Here's How Your Face Affects Your Ability to Get a Job

May 15th 2016

Thor Benson

You go for a job interview and don't get the job, so you might assume your resume wasn't good enough or you didn't answer the interview questions very well.

But there might might be another reason: your face.

Research suggests that employers favor candidates whom they consider to be more attractive, all things being equal. Why? Because some employers believe — consciously or not — that prettier people will be more successful and make their companies more money.

"It turns out that more attractive people often bring more money to their companies and therefore are more valuable employees," said Dario Maestripieri, a University of Chicago professor of comparative human development, evolutionary biology, and neurobiology, in a 2012 Psychology Today article. "For example, a good-looking insurance salesperson will sell more insurance than one with below-average looks."

Good-looking people earn more than $230,000 more over a lifetime compared to people who are supposedly less attractive, according to Daniel Hamermesh, an economics professor at the University of Texas and author of "Beauty Pays: Why Attractive People Are More Successful."

A company that has an attractive CEO will receive a stock boost when that CEO appears on television, according to a 2014 University of Wisconsin study.

This all goes back to our primal instincts, Hamermesh told ATTN:. "The best guess is that we are conditioned from early days to think as if we were still in the jungle looking for mates who will increase our chances of successful reproduction," he said. "Until fairly recently, beauty was correlated with good health and thus greater likelihood of reproductive success. We're still hung up on that, even though the correlation doesn't exist anymore."

If you are someone who doesn't fit conventional notions of what is attractive, your best course of action is to accentuate qualities beyond your looks, such as your intelligence or good character, Hamermesh said.

Facial symmetry is associated with being more attractive, Hamermesh said, so someone with an asymmetrical face may have a tougher time getting a job. The idea of beauty is more complex than that, but it's a good starting point. "Beauty is much more than that, and, like pornography, we know it when we see it. But it's difficult to define," he said.

Beyond symmetry, the ratios of your face can affect your ability in the job world, The Atlantic reported in an article about the link between your face and your economic ability. For example, men with wider faces are better negotiators, according to a 2014 study conducted by the University of California, Riverside, London Business School, and Columbia University. The study looked at 60 men who were instructed to negotiate theoretical signing bonuses. Researchers found that men with wider faces negotiated $2,200 higher bonuses on average than men with narrower faces.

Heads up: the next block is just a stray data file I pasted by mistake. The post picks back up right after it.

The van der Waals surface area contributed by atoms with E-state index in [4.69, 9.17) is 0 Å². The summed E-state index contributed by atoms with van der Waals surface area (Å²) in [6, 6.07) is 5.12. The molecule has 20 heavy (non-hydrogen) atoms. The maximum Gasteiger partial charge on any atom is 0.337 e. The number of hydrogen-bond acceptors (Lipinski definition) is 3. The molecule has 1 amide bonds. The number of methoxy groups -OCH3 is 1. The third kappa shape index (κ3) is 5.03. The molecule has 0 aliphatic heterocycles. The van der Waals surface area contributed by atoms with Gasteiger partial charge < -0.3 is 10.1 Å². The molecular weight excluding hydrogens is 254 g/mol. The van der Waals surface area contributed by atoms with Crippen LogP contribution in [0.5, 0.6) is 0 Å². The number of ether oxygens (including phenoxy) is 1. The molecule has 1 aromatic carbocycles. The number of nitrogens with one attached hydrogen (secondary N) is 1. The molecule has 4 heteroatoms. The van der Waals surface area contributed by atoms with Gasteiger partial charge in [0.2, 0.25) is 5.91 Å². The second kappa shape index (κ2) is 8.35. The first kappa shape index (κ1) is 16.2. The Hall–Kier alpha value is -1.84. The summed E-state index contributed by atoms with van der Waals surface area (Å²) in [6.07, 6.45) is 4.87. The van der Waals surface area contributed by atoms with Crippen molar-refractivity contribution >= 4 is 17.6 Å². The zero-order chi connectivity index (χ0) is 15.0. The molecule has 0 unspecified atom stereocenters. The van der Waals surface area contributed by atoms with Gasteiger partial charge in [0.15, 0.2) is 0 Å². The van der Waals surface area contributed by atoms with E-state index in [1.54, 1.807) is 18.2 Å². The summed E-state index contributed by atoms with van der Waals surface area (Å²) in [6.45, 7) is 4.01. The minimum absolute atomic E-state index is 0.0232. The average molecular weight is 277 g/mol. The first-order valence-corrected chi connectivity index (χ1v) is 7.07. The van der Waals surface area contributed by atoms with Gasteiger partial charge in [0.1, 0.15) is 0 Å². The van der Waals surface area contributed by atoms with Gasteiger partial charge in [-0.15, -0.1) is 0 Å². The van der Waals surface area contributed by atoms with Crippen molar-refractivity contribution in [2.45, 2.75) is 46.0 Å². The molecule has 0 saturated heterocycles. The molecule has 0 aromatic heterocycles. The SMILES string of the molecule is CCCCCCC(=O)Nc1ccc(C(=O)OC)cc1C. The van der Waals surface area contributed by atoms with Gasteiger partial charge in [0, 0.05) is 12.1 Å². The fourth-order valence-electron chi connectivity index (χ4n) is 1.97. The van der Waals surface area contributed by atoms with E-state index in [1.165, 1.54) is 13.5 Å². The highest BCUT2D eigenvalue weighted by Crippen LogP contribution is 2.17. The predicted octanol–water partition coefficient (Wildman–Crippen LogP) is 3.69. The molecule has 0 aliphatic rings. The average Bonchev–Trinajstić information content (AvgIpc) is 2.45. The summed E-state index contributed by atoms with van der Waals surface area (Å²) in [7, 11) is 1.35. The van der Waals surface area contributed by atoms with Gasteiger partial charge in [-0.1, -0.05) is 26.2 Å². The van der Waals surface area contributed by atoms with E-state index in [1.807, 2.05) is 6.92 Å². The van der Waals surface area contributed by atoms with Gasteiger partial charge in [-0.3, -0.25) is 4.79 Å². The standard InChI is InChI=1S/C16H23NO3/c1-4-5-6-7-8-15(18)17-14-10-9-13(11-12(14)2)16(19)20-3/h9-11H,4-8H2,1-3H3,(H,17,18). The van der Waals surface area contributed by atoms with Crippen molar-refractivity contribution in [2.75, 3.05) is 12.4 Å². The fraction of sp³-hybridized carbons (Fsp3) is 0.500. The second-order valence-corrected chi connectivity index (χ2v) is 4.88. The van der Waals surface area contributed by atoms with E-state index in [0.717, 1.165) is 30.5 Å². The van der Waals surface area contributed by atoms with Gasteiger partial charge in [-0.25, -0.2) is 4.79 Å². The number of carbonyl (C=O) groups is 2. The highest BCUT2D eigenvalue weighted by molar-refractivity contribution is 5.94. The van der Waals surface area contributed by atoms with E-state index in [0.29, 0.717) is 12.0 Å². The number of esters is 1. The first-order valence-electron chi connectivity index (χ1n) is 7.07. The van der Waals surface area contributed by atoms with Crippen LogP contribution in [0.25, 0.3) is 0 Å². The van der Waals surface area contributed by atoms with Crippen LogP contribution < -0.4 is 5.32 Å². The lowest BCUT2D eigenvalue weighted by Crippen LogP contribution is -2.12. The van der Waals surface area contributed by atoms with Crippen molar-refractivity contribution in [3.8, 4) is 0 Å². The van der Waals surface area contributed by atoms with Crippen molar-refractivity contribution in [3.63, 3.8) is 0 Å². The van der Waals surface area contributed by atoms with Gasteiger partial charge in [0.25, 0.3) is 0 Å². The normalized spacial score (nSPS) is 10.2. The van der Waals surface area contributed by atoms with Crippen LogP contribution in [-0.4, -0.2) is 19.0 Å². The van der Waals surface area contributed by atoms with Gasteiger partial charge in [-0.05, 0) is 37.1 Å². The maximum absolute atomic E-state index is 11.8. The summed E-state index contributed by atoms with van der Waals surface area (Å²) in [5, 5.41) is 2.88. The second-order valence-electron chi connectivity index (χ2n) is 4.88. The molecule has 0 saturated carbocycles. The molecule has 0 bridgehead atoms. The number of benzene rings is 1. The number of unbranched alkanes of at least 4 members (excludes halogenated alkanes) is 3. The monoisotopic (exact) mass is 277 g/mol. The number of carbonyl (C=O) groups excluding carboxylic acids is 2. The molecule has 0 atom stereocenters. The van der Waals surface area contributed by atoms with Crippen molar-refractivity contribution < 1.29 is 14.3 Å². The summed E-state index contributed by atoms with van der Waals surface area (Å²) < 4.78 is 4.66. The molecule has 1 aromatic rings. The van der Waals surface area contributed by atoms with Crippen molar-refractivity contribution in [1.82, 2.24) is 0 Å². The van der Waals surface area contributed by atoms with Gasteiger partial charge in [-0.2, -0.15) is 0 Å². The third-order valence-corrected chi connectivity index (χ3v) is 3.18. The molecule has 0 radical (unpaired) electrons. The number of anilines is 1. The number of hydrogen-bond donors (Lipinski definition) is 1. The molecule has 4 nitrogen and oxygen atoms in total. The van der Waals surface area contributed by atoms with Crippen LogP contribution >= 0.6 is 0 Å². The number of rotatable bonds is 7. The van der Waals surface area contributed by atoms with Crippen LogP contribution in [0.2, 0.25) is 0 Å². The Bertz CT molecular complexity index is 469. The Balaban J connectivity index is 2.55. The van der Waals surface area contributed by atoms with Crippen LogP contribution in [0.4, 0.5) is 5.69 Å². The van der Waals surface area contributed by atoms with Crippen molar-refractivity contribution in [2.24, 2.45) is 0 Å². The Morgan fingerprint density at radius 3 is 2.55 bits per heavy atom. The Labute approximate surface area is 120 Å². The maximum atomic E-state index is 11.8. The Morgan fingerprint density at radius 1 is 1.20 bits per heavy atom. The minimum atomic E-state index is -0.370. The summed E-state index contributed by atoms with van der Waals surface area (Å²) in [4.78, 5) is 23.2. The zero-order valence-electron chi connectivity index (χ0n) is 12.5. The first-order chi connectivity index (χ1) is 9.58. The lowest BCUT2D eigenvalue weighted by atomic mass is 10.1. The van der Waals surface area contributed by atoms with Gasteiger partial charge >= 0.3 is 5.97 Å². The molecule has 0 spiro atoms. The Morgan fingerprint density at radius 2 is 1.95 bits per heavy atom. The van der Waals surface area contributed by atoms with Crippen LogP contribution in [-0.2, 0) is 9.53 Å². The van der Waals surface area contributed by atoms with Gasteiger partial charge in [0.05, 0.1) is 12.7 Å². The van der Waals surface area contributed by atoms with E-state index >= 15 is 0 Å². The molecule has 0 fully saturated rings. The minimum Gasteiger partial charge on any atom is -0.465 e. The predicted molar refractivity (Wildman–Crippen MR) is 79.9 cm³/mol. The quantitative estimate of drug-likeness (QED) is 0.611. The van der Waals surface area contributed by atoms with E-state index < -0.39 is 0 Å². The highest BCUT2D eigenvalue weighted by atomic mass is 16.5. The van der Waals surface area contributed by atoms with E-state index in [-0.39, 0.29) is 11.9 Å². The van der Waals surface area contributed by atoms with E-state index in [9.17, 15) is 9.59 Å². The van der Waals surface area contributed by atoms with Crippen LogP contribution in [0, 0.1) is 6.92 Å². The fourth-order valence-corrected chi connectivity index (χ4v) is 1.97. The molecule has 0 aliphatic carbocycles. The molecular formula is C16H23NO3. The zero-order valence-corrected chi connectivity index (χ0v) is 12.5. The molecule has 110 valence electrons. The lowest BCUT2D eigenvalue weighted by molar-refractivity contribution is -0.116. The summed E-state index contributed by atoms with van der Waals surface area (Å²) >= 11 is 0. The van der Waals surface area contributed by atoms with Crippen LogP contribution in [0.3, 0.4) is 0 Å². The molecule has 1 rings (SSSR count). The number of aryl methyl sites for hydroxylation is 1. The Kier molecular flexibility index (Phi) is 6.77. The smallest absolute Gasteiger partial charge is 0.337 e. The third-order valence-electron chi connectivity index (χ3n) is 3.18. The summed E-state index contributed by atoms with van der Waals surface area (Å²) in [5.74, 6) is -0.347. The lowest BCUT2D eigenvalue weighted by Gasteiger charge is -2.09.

A similar UCR study from 2011 found that CEOs with wide faces typically created more financial wealth for their companies than CEOs with narrower ones.

Skin tone can also play a role in your success, according to Catherine Hakim, author of the book "Honey Money." "It does not matter whether you are white, black, brown, or blue, the key thing is an even skin tone (even color, with no variations or blotches, etc.)," she told ATTN:. Even skin tone and facial symmetry have long been connected with good health, she added.

"Research shows that attractive men and women are 15 percent more likely to be chosen for a job, or for promotion, than unattractive people with the same qualifications and experience," Hakim said.

Hakim said she's surprised people have taken so long to see the inherent benefits of being more attractive in the job market. "We are aware of this in relation to marriage and mating markets, of course, but only recently recognized the benefits in the labor market, politics, sport, the arts," she said. It's definitely not fair that people with certain facial characteristics have an easier time in the working world, but that doesn't mean it's not true.